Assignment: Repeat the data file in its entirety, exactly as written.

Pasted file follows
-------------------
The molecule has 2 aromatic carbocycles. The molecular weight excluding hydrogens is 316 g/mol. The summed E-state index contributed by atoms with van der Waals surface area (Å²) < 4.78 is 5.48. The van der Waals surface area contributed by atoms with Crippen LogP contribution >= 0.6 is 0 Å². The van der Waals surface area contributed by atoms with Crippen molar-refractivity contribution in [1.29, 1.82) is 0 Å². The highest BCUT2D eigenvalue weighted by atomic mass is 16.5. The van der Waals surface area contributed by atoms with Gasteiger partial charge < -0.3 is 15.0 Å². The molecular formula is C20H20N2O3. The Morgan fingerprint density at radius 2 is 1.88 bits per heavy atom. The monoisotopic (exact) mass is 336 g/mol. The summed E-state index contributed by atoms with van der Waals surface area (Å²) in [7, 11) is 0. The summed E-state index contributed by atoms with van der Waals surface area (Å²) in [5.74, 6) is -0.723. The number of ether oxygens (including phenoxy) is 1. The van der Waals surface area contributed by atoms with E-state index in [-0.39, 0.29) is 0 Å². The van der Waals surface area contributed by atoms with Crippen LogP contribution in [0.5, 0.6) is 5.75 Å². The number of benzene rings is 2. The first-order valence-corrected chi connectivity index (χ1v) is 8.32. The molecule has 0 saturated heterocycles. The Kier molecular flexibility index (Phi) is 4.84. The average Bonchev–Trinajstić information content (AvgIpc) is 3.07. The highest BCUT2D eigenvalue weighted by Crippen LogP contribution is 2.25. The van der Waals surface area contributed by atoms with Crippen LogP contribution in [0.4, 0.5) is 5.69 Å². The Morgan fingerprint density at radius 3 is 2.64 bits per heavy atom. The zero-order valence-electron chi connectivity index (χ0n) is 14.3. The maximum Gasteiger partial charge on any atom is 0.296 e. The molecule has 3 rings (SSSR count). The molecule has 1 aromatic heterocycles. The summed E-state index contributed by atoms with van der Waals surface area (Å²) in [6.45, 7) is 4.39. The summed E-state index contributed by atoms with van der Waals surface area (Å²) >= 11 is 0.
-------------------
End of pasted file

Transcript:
The molecule has 2 aromatic carbocycles. The molecular weight excluding hydrogens is 316 g/mol. The summed E-state index contributed by atoms with van der Waals surface area (Å²) < 4.78 is 5.48. The van der Waals surface area contributed by atoms with Crippen LogP contribution >= 0.6 is 0 Å². The van der Waals surface area contributed by atoms with Crippen molar-refractivity contribution in [1.29, 1.82) is 0 Å². The highest BCUT2D eigenvalue weighted by atomic mass is 16.5. The van der Waals surface area contributed by atoms with Gasteiger partial charge < -0.3 is 15.0 Å². The molecular formula is C20H20N2O3. The Morgan fingerprint density at radius 2 is 1.88 bits per heavy atom. The monoisotopic (exact) mass is 336 g/mol. The summed E-state index contributed by atoms with van der Waals surface area (Å²) in [7, 11) is 0. The summed E-state index contributed by atoms with van der Waals surface area (Å²) in [5.74, 6) is -0.723. The number of ether oxygens (including phenoxy) is 1. The van der Waals surface area contributed by atoms with E-state index in [-0.39, 0.29) is 0 Å². The van der Waals surface area contributed by atoms with Crippen LogP contribution in [0.5, 0.6) is 5.75 Å². The number of benzene rings is 2. The first-order valence-corrected chi connectivity index (χ1v) is 8.32. The molecule has 0 saturated heterocycles. The Kier molecular flexibility index (Phi) is 4.84. The average Bonchev–Trinajstić information content (AvgIpc) is 3.07. The highest BCUT2D eigenvalue weighted by Crippen LogP contribution is 2.25. The van der Waals surface area contributed by atoms with Crippen LogP contribution in [0.4, 0.5) is 5.69 Å². The Morgan fingerprint density at radius 3 is 2.64 bits per heavy atom. The zero-order valence-electron chi connectivity index (χ0n) is 14.3. The maximum Gasteiger partial charge on any atom is 0.296 e. The molecule has 3 rings (SSSR count). The molecule has 1 aromatic heterocycles. The summed E-state index contributed by atoms with van der Waals surface area (Å²) in [6.45, 7) is 4.39. The summed E-state index contributed by atoms with van der Waals surface area (Å²) >= 11 is 0.